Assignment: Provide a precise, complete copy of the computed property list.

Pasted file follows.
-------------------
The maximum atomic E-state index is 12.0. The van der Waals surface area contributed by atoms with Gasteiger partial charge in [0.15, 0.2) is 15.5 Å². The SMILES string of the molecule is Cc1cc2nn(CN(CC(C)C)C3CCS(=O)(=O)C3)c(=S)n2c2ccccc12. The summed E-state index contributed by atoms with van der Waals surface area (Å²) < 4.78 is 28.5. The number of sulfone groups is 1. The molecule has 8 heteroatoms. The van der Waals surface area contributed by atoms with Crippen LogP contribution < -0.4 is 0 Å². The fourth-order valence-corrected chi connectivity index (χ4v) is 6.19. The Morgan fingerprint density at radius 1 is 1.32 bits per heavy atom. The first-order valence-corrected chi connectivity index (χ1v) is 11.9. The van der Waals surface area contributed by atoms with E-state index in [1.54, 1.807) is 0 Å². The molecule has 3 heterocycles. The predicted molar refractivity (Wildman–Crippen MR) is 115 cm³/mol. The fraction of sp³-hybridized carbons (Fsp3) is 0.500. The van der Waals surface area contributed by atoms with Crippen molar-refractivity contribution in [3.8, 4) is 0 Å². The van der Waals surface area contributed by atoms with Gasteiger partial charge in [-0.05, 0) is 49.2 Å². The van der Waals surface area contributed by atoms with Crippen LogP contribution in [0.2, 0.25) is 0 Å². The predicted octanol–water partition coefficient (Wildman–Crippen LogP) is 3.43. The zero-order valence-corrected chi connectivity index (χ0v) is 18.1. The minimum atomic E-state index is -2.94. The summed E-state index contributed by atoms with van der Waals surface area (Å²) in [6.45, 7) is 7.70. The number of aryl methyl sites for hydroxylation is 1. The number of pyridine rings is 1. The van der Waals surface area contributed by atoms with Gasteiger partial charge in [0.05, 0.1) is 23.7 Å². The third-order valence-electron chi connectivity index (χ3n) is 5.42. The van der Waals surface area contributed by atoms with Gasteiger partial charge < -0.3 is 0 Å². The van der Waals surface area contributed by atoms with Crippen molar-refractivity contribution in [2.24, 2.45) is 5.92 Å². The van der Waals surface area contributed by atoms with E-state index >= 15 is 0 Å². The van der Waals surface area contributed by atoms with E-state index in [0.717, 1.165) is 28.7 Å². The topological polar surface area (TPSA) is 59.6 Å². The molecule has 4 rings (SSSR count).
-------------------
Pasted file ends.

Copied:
The maximum atomic E-state index is 12.0. The van der Waals surface area contributed by atoms with Gasteiger partial charge in [0.15, 0.2) is 15.5 Å². The SMILES string of the molecule is Cc1cc2nn(CN(CC(C)C)C3CCS(=O)(=O)C3)c(=S)n2c2ccccc12. The summed E-state index contributed by atoms with van der Waals surface area (Å²) < 4.78 is 28.5. The number of sulfone groups is 1. The molecule has 8 heteroatoms. The van der Waals surface area contributed by atoms with Crippen LogP contribution < -0.4 is 0 Å². The fourth-order valence-corrected chi connectivity index (χ4v) is 6.19. The Morgan fingerprint density at radius 1 is 1.32 bits per heavy atom. The first-order valence-corrected chi connectivity index (χ1v) is 11.9. The van der Waals surface area contributed by atoms with E-state index in [1.54, 1.807) is 0 Å². The molecule has 3 heterocycles. The predicted molar refractivity (Wildman–Crippen MR) is 115 cm³/mol. The fraction of sp³-hybridized carbons (Fsp3) is 0.500. The van der Waals surface area contributed by atoms with Crippen molar-refractivity contribution in [3.8, 4) is 0 Å². The van der Waals surface area contributed by atoms with Gasteiger partial charge in [-0.05, 0) is 49.2 Å². The van der Waals surface area contributed by atoms with Crippen LogP contribution in [0.2, 0.25) is 0 Å². The predicted octanol–water partition coefficient (Wildman–Crippen LogP) is 3.43. The zero-order valence-corrected chi connectivity index (χ0v) is 18.1. The minimum atomic E-state index is -2.94. The summed E-state index contributed by atoms with van der Waals surface area (Å²) in [6.45, 7) is 7.70. The number of aryl methyl sites for hydroxylation is 1. The number of pyridine rings is 1. The van der Waals surface area contributed by atoms with Gasteiger partial charge in [0.05, 0.1) is 23.7 Å². The third-order valence-electron chi connectivity index (χ3n) is 5.42. The van der Waals surface area contributed by atoms with Gasteiger partial charge < -0.3 is 0 Å². The van der Waals surface area contributed by atoms with Crippen molar-refractivity contribution in [2.24, 2.45) is 5.92 Å². The van der Waals surface area contributed by atoms with E-state index >= 15 is 0 Å². The van der Waals surface area contributed by atoms with E-state index in [0.717, 1.165) is 28.7 Å². The topological polar surface area (TPSA) is 59.6 Å². The molecule has 4 rings (SSSR count).